This man lost a son in a bizarre and heinous miscarriage of justice. How should he feel positively about the administration which created the atmosphere in which a man can be taken off the street because he looks suspicious? Berg has made speeches which could have been better considered, but basically has reaped this kind of scorn for doing nothing more than trying to make a difference.

I believe he has made a difference! I believe that all of those who seek to better conditions for others make a difference. And I can predict confidently that anyone who tries hard enough to make a difference will pay for their good deeds by being persecuted for their actions, under the general rule: no good deed goes unpunished.

The Q’uo, in a message channeled through L/L Research, says:

“My dear ones, you are the light of the world. It is from hearts such as yours that the light of your planet comes. It is from lives such as yours that the great procession of life and death is imbued in the passion play of life on earth with honor, dignity, compassion and deep caring. It is the way of the spiritual sojourner to live that uncomfortable life that is aware of these matters, that is aware of the great wheel of evolution working through time and space to bring consciousness to that infinite present moment, where that great love that created all that there is suddenly explodes into light infinite and indivisible.”

My dear fellow spiritual sojourners, I do not know where your talents lie. Are you one whose arena is the outer work of political activism? Are you a reformer and a crusader for justice and equality? Or are you a spiritual activist whose prayers and visualizations hasten the advent of cosmic consciousness Whichever type of seeker you are, I salute you and encourage you with every fibre of my being. Either we are the Creator’s voice here in this world or no one speaks for the Creator. No matter what obstacles seem to interfere, I urge your faithfulness to the duty and honor of being alive this day, in this particular place and dealing with this particular set of variables. In your perseverance, you are most worthy.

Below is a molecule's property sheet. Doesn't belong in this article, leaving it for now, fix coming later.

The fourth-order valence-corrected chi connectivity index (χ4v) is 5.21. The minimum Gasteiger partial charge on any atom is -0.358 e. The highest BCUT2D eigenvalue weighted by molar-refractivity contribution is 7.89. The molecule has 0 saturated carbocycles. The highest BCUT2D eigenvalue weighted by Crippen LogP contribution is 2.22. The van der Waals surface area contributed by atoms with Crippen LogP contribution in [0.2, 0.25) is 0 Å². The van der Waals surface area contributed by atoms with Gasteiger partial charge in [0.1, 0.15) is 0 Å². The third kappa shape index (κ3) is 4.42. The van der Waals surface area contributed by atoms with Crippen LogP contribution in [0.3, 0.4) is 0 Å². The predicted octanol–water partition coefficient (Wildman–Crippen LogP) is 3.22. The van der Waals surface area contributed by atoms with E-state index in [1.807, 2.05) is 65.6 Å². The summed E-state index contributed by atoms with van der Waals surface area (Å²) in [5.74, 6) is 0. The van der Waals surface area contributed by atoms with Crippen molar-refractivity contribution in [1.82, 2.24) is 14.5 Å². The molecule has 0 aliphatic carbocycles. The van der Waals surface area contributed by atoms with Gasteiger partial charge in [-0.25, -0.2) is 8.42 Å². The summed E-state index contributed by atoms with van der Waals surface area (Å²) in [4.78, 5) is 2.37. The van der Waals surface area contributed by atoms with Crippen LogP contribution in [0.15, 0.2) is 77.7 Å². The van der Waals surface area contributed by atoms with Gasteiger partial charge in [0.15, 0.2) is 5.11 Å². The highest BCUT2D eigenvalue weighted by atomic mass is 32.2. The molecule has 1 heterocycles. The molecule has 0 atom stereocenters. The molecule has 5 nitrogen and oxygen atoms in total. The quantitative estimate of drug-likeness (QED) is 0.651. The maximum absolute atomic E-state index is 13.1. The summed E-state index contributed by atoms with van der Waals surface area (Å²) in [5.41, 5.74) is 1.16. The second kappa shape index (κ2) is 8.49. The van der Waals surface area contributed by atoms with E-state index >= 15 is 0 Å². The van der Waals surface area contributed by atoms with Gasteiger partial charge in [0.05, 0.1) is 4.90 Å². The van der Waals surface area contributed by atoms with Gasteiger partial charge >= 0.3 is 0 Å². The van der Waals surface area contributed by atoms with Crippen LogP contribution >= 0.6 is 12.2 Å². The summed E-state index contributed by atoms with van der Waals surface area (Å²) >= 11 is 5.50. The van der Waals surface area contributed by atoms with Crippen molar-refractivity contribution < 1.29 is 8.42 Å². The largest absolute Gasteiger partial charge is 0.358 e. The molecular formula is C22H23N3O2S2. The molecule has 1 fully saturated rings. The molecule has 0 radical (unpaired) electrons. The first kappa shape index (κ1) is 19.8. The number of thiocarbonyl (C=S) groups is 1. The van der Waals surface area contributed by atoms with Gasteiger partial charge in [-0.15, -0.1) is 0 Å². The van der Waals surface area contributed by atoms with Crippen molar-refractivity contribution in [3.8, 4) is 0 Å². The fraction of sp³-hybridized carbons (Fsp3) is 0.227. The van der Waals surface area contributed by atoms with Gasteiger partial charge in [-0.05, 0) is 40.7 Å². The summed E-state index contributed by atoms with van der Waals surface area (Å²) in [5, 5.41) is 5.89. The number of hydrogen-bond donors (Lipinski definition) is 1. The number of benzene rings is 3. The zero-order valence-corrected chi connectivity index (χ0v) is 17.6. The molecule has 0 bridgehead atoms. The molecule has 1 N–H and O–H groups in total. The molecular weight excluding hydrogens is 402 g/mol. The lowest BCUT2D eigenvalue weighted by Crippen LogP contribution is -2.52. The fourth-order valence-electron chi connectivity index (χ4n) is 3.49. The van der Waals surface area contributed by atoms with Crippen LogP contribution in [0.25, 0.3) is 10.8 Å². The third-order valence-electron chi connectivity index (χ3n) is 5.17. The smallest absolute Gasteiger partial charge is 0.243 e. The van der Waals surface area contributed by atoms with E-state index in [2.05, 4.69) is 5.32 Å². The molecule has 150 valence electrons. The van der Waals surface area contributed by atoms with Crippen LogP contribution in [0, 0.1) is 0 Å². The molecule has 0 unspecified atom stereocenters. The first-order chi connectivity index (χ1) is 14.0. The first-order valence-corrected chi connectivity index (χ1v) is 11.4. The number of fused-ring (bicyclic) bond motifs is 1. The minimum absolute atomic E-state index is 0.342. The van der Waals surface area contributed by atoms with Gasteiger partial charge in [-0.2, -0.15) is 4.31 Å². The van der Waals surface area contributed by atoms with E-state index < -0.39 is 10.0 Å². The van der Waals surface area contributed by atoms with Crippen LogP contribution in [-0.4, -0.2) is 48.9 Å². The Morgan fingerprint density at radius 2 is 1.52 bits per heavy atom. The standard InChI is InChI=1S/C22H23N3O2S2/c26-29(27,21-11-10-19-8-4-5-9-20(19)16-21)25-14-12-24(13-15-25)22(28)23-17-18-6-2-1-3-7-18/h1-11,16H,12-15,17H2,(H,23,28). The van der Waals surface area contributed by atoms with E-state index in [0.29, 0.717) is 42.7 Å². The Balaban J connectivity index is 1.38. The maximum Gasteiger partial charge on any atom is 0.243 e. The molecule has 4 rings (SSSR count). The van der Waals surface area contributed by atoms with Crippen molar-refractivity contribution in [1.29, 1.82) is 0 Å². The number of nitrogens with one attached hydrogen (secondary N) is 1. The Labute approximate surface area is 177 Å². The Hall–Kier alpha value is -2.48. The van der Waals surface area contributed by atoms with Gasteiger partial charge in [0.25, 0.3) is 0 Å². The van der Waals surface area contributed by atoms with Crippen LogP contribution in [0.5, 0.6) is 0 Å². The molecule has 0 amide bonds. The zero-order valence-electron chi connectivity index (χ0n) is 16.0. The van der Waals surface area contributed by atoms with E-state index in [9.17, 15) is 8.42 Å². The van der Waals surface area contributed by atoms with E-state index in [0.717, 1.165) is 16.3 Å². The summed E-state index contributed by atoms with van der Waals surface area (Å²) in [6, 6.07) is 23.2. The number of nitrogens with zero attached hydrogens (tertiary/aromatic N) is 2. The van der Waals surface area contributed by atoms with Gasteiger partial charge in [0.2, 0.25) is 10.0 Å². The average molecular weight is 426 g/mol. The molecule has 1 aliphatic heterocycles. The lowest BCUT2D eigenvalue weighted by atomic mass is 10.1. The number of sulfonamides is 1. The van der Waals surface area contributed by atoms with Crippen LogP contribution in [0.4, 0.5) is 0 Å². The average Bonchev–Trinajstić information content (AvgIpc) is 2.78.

I open my arms and embrace your spirit. Take heart. You can and do make a difference, both by how you live on the inside, where you lift your truth to heaven in prayer and supplication, and by how you live on the outside, where you lift your truth to the unkind reception of the mass media. Go for it! And be not dismayed by naysayers. Love and serve with a serene sense of your own worth.